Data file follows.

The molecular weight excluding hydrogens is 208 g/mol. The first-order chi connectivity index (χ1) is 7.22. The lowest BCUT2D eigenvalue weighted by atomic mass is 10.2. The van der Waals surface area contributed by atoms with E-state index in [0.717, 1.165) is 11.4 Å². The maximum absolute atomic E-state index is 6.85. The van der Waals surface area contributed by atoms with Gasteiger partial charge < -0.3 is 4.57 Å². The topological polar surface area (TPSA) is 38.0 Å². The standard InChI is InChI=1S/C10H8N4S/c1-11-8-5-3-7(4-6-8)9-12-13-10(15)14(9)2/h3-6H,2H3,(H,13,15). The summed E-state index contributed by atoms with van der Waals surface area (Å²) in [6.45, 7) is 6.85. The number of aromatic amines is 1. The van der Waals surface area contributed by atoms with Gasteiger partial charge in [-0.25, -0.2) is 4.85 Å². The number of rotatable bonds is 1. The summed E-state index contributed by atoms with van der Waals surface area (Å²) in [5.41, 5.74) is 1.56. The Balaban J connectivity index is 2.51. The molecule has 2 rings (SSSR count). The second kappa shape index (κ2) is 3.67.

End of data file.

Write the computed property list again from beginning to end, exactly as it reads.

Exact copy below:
The molecular weight excluding hydrogens is 208 g/mol. The first-order chi connectivity index (χ1) is 7.22. The lowest BCUT2D eigenvalue weighted by atomic mass is 10.2. The van der Waals surface area contributed by atoms with E-state index in [0.717, 1.165) is 11.4 Å². The maximum absolute atomic E-state index is 6.85. The van der Waals surface area contributed by atoms with Gasteiger partial charge < -0.3 is 4.57 Å². The topological polar surface area (TPSA) is 38.0 Å². The standard InChI is InChI=1S/C10H8N4S/c1-11-8-5-3-7(4-6-8)9-12-13-10(15)14(9)2/h3-6H,2H3,(H,13,15). The summed E-state index contributed by atoms with van der Waals surface area (Å²) in [6.45, 7) is 6.85. The number of aromatic amines is 1. The van der Waals surface area contributed by atoms with Gasteiger partial charge in [-0.25, -0.2) is 4.85 Å². The number of rotatable bonds is 1. The summed E-state index contributed by atoms with van der Waals surface area (Å²) in [5.41, 5.74) is 1.56. The Balaban J connectivity index is 2.51. The molecule has 2 rings (SSSR count). The second kappa shape index (κ2) is 3.67.